Lupe Fiasco, et alReleased:
March 8, 2011
Top Two Tracks:
“State Run Radio” & “Words I Never Said”
|Politically-charged and clearly driven by anger, or at least angst, Lupe Fiasco’s Lasers is enigmatic for its simultaneous endorsement of disengaging from the system. As a whole, Lasers is the only album I’ve ever listened to that both protests and subscribes to apathy, though the former seems to win out in the end with Fiasco’s consistent call for change and carefully placed qualifiers like the “wanna” in “I Don’t Wanna Care Right Now.”
Sonically, Lasers covers a range of sounds and draws textures from a variety of genres without resorting to the time-tested rap topics of drugs, hoes, and violence. Fiasco’s modus operandi is to avoid the norm, to speak out against what he sees as the perpetuators and enablers of violence and corruption in society. I have never understood listeners who bristle at the first sign of social commentary, and in fact, I’ve always found those who do so with artistry and a sense of balance to be the most interesting songwriters (i.e. Bob Dylan, John Lennon, George Harrison, Woody Guthrie, and the list goes on…).
Fiasco is successful on songs like “The Show Goes On” with its catchy melody and lyrical middle finger to abusive power or “All Black Everything,” a track that plays out like a blend between rap and Sinatra, imagining a world fundamentally changed as the conception of slavery is prevented; the effects resemble an exercise in imaginative butterfly effect theory. Lyrically and sonically, “State Run Radio” is perhaps the strongest example of this type of song on the album, verging on being more of a pop/rock track than a rap song. Still, with every politically-charged writer, there is the danger of going too far.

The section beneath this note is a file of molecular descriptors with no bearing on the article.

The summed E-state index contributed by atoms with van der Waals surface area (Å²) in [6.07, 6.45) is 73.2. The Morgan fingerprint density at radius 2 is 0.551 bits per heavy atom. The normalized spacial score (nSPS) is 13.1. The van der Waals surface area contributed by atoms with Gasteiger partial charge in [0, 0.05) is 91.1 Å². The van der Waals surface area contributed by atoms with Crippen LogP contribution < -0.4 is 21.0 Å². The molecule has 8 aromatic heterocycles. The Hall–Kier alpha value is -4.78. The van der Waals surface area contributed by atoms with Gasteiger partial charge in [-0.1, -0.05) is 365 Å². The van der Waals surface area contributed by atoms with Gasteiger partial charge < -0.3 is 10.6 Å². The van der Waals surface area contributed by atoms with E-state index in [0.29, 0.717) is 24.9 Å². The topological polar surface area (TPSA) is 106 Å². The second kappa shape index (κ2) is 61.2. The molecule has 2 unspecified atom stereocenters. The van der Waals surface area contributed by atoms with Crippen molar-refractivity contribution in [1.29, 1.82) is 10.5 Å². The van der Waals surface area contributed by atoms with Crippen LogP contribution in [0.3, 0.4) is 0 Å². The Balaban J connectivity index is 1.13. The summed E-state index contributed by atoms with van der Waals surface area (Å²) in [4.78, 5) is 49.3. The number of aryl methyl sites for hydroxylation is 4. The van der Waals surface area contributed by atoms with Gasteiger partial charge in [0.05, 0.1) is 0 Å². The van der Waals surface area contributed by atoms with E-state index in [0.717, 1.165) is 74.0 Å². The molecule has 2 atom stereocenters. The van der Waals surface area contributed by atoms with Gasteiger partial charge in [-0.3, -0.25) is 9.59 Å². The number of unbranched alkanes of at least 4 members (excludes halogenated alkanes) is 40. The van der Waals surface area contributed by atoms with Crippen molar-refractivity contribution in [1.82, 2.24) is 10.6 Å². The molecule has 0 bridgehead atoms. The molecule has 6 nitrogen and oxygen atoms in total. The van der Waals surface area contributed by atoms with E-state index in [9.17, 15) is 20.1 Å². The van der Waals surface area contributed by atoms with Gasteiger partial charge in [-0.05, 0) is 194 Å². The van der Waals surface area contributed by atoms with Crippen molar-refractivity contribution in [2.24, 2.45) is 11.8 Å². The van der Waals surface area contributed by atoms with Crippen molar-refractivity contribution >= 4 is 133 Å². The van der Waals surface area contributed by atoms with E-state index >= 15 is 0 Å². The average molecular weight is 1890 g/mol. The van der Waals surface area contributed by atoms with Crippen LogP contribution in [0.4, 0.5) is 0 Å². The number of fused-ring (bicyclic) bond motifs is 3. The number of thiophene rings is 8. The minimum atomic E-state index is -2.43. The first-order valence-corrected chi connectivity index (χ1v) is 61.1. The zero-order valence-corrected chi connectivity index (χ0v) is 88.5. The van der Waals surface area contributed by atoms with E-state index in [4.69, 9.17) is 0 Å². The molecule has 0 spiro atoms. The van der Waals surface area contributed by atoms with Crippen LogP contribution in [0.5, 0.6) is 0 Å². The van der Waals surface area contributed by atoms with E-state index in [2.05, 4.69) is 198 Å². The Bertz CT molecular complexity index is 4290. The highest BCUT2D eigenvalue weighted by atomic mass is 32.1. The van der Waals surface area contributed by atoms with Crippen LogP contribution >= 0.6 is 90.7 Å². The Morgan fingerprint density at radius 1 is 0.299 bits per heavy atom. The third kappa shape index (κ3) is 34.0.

Even at the peak of the Dylan protest song era, on 1964’s The Times They Are A-Changin’, there was one thoughtful, lyrically nuanced song for every blatantly political track. This is, however, not necessarily the case on Lasers. For those who have followed his recent interactions with the press, it is what can only be referred to as the quasi-extremism of his espoused methodologies that most profoundly weakens the overall impact of his message. For instance, verbally bashing President Barack Obama – with one liners in songs like “Words I Never Said” and in interviews, such as the most recent and severe when he claimed that Obama is the “biggest terrorist” – is certainly not the way to motivate people like myself to listen more closely. The fact that his comments appear to be directed at all American presidents and all branches of the government, past and present, does little to blunt the impact of such statements.
Even still, though Fiasco is far from being a poet, I have found his music compelling and catchy, and I continue to return for the core messages, such as the frustration with the seemingly unalterable trends in big business and government policies in “Words I Never Said.” Even though I cannot support a non-voting stance, I can deeply feel and, to a degree, relate to such lines as those that follow his declaration that he will not participate in politics: “I’m a part of the problem; my problem is I’m peaceful.”
Lasers will inspire questions and thoughts and perhaps even action; for this, in addition to the more important aspects of the music itself, Fiasco remains an artist worth listening to, whether you consistently agree with him or not.